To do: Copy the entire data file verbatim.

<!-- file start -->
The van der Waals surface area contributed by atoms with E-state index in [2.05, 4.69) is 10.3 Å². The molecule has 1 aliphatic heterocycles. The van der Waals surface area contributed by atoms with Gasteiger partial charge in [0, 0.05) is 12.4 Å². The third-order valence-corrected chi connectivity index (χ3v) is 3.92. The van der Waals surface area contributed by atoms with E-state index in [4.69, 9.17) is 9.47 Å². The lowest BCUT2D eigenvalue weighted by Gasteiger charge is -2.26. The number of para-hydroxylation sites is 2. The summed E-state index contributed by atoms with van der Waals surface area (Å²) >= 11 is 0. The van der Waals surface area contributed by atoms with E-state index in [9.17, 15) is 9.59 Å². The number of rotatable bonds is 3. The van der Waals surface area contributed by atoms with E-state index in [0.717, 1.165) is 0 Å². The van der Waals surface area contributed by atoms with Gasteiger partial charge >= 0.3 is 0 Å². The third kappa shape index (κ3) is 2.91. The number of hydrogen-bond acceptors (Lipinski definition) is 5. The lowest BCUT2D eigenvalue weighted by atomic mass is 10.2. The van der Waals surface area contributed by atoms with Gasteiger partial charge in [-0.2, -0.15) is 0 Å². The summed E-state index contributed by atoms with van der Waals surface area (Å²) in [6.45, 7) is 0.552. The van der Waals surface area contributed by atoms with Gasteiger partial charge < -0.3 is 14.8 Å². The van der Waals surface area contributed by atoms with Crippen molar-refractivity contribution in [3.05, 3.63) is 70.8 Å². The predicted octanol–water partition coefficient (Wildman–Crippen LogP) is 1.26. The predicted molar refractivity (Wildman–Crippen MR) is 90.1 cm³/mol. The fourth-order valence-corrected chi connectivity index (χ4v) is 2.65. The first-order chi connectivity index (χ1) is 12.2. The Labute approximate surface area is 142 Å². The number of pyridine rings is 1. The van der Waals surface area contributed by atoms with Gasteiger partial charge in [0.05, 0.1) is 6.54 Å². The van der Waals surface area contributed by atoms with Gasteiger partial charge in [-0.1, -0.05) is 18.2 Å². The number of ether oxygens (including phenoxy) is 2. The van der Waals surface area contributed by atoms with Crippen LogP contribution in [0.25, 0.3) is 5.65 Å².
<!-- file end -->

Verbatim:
The van der Waals surface area contributed by atoms with E-state index in [2.05, 4.69) is 10.3 Å². The molecule has 1 aliphatic heterocycles. The van der Waals surface area contributed by atoms with Gasteiger partial charge in [0, 0.05) is 12.4 Å². The third-order valence-corrected chi connectivity index (χ3v) is 3.92. The van der Waals surface area contributed by atoms with E-state index in [4.69, 9.17) is 9.47 Å². The lowest BCUT2D eigenvalue weighted by Gasteiger charge is -2.26. The number of para-hydroxylation sites is 2. The summed E-state index contributed by atoms with van der Waals surface area (Å²) >= 11 is 0. The van der Waals surface area contributed by atoms with E-state index in [9.17, 15) is 9.59 Å². The number of rotatable bonds is 3. The van der Waals surface area contributed by atoms with E-state index in [0.717, 1.165) is 0 Å². The van der Waals surface area contributed by atoms with Gasteiger partial charge >= 0.3 is 0 Å². The third kappa shape index (κ3) is 2.91. The number of hydrogen-bond acceptors (Lipinski definition) is 5. The lowest BCUT2D eigenvalue weighted by atomic mass is 10.2. The van der Waals surface area contributed by atoms with Gasteiger partial charge in [-0.2, -0.15) is 0 Å². The summed E-state index contributed by atoms with van der Waals surface area (Å²) in [6.45, 7) is 0.552. The van der Waals surface area contributed by atoms with Gasteiger partial charge < -0.3 is 14.8 Å². The van der Waals surface area contributed by atoms with Crippen molar-refractivity contribution in [3.05, 3.63) is 70.8 Å². The predicted octanol–water partition coefficient (Wildman–Crippen LogP) is 1.26. The predicted molar refractivity (Wildman–Crippen MR) is 90.1 cm³/mol. The fourth-order valence-corrected chi connectivity index (χ4v) is 2.65. The first-order chi connectivity index (χ1) is 12.2. The Labute approximate surface area is 142 Å². The number of pyridine rings is 1. The van der Waals surface area contributed by atoms with Gasteiger partial charge in [0.05, 0.1) is 6.54 Å². The van der Waals surface area contributed by atoms with Gasteiger partial charge in [-0.1, -0.05) is 18.2 Å². The number of ether oxygens (including phenoxy) is 2. The van der Waals surface area contributed by atoms with Crippen LogP contribution in [0.25, 0.3) is 5.65 Å².